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- Appendix A: Adapting the efficiency formula to incorporate costs
While numerous reports have sought ways of improving the efficiency of surgical operating lists, none has defined ‘efficiency’. We describe a formula that defines efficiency as incorporating three elements: maximising utilisation, minimising over-running and minimising cancellations on a list. We applied this formula to hypothetical (but realistic) scenarios, and our formula yielded plausible descriptions of these. We also applied the formula to 16 consecutive elective surgical lists from three gynaecology teams (two at a university hospital and one at a non-university hospital). Again, the formula gave useful insights into problems faced by the teams in improving their performance, and it also guided possible solutions. The formula confirmed that a team that schedules cases according to the predicted durations of the operations listed (i.e. the non-university hospital team) suffered fewer cancellations (median 5% vs 8% and 13%) and fewer list over-runs (6% vs 38% and 50%), and performed considerably more efficiently (90% vs 79% and 72%; p = 0.038) than teams that did not do so (i.e. those from the university hospital). We suggest that surgical list performance is more completely described by our formula for efficiency than it is by other conventional measures such as list utilisation or cancellation rate alone.
As healthcare providers strive for better value-for-money from their investments [1, 2], hospital operating theatres have been identified as potential areas for cost reduction, especially as it has been estimated that ∼ 46% of patients discharged from hospital have undergone surgery . Poor scheduling of operations can result in cancellation of procedures [3, 4]. This is costly both to the patient and to the hospital. Two common causes of cancellation are under-optimisation of the patient's medical condition (which can be effectively addressed by good pre-assessment)  and over-running of a surgical list .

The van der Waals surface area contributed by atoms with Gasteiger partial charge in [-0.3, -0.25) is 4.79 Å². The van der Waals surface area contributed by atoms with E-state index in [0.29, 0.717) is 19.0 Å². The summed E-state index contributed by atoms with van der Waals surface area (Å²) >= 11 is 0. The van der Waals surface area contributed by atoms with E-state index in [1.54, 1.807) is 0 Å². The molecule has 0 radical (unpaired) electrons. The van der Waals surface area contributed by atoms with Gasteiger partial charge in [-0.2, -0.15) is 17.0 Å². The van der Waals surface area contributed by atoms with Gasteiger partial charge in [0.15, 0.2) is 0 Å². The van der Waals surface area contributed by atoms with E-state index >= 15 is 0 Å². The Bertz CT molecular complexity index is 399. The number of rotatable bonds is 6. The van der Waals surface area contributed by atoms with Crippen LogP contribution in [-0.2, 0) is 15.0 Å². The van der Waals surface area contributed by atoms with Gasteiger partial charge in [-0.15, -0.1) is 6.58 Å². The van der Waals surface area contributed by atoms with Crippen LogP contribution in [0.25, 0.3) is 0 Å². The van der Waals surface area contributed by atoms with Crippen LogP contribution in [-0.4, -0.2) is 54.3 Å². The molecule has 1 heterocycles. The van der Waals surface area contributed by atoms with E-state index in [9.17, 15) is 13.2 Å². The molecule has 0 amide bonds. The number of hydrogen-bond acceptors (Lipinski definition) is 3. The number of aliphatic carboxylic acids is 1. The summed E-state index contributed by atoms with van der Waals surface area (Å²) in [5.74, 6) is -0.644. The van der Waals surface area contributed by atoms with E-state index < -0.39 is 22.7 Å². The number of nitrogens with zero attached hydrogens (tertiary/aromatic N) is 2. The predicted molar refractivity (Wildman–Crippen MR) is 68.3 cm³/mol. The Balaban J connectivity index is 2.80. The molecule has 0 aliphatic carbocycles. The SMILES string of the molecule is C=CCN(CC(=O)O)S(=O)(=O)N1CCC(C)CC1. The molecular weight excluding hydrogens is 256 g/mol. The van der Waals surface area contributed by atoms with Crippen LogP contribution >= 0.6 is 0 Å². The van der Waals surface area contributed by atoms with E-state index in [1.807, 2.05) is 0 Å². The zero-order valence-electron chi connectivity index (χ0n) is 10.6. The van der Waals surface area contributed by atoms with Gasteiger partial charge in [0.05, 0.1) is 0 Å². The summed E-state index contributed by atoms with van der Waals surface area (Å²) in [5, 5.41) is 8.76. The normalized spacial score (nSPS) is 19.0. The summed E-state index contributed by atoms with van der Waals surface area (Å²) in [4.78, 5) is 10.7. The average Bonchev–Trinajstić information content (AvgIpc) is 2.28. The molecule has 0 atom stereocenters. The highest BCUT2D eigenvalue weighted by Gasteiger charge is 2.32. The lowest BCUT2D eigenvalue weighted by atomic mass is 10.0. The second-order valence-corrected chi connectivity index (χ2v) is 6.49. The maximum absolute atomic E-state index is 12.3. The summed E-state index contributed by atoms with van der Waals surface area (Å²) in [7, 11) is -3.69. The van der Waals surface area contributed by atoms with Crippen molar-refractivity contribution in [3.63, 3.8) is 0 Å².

Not surprisingly, a number of authoritative reports (e.g. from the Association of Anaesthetists of Great Britain and Ireland, AAGBI , and the Audit Commission [7–9]) have examined how best to manage operating lists. The recommendations made are broadly similar and include measures such as: effective administrative systems, accurate records for analysis and audit, optimally managing staff time, and good pre-assessment of patients to optimise medical conditions. This list is not exhaustive.
Collectively, these recommendations seem very reasonable but one problem remains: none of these reports offers an explicit definition of ‘efficiency’. In the absence of a clear definition, it may not be known, in quantitative terms, that implementing the recommendations has achieved the desired effect. One reason for the deficiency may be that there are potentially many elements contributing to ‘efficiency’. These include: cancellation rate, under-utilisation, over-running, complication rates, low costs, and perhaps some less tangible measures such as patient satisfaction or teamwork and communication .
Any chosen measure of efficiency should ideally have the following attributes: it should be widely applicable and be relatively simple to calculate. The professionals who work in theatre should be able to influence the measure directly through their activity. Thus, crude ‘profitability’ as an index of efficiency may have limited value if it is determined only by re-imbursement rates set elsewhere and not by the activity of the surgical team . In its extensive report , the Audit Commission chose to focus heavily on utilisation of the list as a prime measure (i.e. the proportion of scheduled list time used for anaesthesia and surgery). Unfortunately, it is possible to achieve quite impressive rates of utilisation of > 100% simply by over-running lists. Far from being an accomplishment, over-running is a common – if not the main – cause of cancellations on the day of surgery, which is inefficient . Cancellation rate itself therefore might be thought a useful measure, but excellent figures can be achieved by under-utilisation, which again is not efficient .